Archives and Digital Humanities (DH) projects that showcase minority voices can disrupt the mainstream perceptions of history and the literary canon; yet all too often, large-scale DH projects and archives reinforce Western epistemology and ontology. In response, some postcolonial and feminist scholars have approached DH from the margins of cultural and political life in order to encourage DH scholars to create and adopt methodologies that engage decolonial theory. Such methodologies consider how digital scholarship frames knowledge and knowledge-production. While national archives help to structure knowledge through a state-sanctioned narrative, decolonial DH methodologies seek to address the silences not only in digital scholarship, but also in the official archive.
Drawing on Women of Color (WOC) theory such as Chela Sandoval’s Methodology of the Oppressed (2000), I discuss the digital implications and applications of “oppositional consciousness” and Affect theory. In this talk, I focus on the emerging US Latina/o Digital Humanities initiative at the Recovering the US Hispanic Literary Heritage project (aka “Recovery”) in order to examine structural colonial problems encountered in US Latina/o DH and the stakes of digital decolonial praxis.
Dr. Lorena Gauthereau is the CLIR-Mellon Postdoctoral Fellow at the University of Houston’s Recovering the US Hispanic Literary Heritage (Recovery) where she works on data curation and is helping to create the first digital humanities center focused on US Latinx studies. There, she leads and collaborates on digital humanities projects and programming. This includes: launching a digital archive for selected recovered collections, creating metadata for postcustodial Latinx collections, organizing a digital humanities reading group with workshops, and creating the “Are We Good Neighbors?” project, which maps incidents of discrimination against Mexican Americans in Texas during the 1940s, using affidavits from the Alonso S. Perales Collection. Previously, she worked as the Americas Studies Researcher at Rice University’s Humanities Research Center on the Our Americas Archive Partnership, a digital project funded by the Institute of Museum and Library Services.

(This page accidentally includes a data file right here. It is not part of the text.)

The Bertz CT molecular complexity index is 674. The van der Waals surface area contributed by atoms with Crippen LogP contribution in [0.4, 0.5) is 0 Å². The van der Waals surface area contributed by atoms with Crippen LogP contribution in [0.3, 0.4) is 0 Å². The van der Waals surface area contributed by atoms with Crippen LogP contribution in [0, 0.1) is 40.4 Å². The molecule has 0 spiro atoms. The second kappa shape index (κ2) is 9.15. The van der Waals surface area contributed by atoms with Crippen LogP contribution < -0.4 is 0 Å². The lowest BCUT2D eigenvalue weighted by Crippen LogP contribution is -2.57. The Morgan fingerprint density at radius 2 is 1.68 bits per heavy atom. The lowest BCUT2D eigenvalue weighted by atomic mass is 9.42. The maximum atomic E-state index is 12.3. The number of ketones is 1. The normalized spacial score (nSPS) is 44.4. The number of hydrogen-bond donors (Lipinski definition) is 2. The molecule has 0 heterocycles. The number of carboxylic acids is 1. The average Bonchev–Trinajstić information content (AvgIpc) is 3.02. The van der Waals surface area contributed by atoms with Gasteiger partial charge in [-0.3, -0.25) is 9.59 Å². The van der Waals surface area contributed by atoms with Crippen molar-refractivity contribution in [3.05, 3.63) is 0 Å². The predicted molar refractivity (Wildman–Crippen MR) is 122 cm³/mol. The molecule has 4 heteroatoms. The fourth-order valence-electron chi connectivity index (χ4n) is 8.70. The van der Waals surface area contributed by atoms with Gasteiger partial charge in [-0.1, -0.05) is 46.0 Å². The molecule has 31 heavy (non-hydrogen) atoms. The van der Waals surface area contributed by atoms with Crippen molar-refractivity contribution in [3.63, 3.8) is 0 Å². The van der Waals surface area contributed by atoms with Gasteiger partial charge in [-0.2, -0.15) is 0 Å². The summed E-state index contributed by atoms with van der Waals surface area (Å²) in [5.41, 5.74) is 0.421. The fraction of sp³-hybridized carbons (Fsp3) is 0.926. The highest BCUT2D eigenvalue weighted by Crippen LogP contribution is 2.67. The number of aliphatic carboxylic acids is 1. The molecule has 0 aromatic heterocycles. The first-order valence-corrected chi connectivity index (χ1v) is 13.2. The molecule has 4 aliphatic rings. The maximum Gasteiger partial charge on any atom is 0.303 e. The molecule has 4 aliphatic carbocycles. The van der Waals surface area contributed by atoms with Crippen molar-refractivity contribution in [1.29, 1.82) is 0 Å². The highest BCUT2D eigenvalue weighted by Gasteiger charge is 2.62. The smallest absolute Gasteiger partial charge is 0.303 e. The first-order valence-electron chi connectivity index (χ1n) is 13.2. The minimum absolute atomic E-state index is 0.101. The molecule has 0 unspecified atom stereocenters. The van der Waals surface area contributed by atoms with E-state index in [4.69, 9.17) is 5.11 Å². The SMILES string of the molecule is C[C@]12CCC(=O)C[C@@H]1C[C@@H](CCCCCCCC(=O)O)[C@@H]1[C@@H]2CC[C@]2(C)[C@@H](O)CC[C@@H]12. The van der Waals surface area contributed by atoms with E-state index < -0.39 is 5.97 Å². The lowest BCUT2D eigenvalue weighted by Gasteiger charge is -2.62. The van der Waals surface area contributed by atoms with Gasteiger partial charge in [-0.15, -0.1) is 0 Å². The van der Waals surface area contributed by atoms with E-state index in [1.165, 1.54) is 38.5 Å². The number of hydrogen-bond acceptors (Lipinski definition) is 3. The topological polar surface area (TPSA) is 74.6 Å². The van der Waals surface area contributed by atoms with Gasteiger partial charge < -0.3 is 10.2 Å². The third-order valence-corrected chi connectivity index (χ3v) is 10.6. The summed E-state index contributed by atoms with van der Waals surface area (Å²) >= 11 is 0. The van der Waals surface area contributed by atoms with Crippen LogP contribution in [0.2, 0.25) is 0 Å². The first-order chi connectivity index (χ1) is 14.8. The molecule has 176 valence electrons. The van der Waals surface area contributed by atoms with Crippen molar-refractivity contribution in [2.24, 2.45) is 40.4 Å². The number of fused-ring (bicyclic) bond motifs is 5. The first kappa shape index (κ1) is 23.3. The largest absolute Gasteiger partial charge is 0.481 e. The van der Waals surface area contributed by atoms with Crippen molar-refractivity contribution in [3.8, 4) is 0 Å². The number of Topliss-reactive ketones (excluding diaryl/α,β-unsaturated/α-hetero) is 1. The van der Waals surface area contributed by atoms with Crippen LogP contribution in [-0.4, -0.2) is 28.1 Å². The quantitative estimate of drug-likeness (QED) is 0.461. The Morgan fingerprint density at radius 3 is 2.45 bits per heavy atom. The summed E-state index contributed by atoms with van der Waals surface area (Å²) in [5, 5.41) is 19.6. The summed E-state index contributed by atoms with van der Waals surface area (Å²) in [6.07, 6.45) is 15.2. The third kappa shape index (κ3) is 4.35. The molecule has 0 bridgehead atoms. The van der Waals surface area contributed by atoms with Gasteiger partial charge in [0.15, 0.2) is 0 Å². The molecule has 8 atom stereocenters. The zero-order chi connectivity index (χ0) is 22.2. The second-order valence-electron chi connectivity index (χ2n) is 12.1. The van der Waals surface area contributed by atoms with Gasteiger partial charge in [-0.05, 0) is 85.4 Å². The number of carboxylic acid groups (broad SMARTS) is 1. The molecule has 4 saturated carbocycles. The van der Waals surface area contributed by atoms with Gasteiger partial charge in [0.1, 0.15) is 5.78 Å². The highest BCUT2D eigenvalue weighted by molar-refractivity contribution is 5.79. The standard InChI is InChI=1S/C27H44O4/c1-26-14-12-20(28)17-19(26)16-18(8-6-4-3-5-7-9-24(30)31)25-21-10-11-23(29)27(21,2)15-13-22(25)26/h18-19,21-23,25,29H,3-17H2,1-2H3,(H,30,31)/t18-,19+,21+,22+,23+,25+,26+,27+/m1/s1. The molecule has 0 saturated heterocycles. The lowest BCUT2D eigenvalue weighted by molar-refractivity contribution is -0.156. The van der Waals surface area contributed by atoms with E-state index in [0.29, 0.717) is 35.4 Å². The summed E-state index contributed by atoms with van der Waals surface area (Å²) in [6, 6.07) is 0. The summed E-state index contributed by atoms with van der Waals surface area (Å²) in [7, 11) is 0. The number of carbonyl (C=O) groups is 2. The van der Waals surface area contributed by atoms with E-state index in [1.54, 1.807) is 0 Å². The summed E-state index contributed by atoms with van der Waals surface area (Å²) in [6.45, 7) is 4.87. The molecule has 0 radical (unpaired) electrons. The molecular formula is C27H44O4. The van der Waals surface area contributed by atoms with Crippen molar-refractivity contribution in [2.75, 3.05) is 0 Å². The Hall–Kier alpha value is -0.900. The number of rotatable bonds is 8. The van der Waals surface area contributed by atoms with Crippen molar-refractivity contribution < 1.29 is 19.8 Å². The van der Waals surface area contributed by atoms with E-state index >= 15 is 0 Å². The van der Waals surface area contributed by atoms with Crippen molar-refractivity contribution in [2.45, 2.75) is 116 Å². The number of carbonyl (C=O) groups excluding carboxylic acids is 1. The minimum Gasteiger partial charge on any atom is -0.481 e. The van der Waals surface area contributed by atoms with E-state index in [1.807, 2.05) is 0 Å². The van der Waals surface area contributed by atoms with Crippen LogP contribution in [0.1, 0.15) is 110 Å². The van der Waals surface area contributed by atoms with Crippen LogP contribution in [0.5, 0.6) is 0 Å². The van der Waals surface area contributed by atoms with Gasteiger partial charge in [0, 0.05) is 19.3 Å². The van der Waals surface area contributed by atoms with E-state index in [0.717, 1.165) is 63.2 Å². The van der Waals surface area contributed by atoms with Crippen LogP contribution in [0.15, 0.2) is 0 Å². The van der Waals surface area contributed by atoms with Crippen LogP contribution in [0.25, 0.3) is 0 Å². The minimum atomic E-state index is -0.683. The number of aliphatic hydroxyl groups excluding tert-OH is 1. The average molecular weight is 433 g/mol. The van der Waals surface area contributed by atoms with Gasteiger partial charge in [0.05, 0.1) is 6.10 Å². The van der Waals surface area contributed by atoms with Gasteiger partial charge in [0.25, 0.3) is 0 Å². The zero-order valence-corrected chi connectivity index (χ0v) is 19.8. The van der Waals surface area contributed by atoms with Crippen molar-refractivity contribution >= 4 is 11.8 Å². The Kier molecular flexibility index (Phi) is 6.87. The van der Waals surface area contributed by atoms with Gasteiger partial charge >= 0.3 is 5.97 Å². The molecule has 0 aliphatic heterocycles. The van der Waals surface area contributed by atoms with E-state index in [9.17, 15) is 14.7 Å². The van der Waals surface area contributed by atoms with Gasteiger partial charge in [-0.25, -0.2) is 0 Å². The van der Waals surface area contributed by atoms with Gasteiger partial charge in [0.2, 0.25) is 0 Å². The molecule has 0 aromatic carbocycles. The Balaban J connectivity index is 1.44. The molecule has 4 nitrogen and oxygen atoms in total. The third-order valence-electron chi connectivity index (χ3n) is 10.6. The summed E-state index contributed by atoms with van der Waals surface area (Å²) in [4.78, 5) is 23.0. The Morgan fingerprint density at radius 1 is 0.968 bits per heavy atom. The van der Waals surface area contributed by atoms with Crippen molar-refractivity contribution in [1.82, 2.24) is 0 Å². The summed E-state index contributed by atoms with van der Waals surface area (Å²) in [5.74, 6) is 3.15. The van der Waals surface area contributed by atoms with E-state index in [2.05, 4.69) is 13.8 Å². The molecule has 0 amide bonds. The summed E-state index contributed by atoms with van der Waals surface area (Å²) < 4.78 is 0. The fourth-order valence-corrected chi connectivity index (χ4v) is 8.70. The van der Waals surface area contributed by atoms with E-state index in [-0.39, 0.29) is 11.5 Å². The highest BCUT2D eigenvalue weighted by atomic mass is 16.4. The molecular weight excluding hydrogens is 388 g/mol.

Gauthereau is the 2015 recipient of the Western Literature Association’s Louis Owens Award and her dissertation was awarded the Chair’s Prize for Best Dissertation in the English Department. Gauthereau received her PhD from Rice University in English literature. Her research interests include Chicana/o literature, Chicana feminism, affect theory, class analysis, decolonial theory, and the digital humanities. Her current book project on working-class Mexican-American literature interrogates race and class in their intersection with affect, taking into account the greater history of colonialism in the Americas.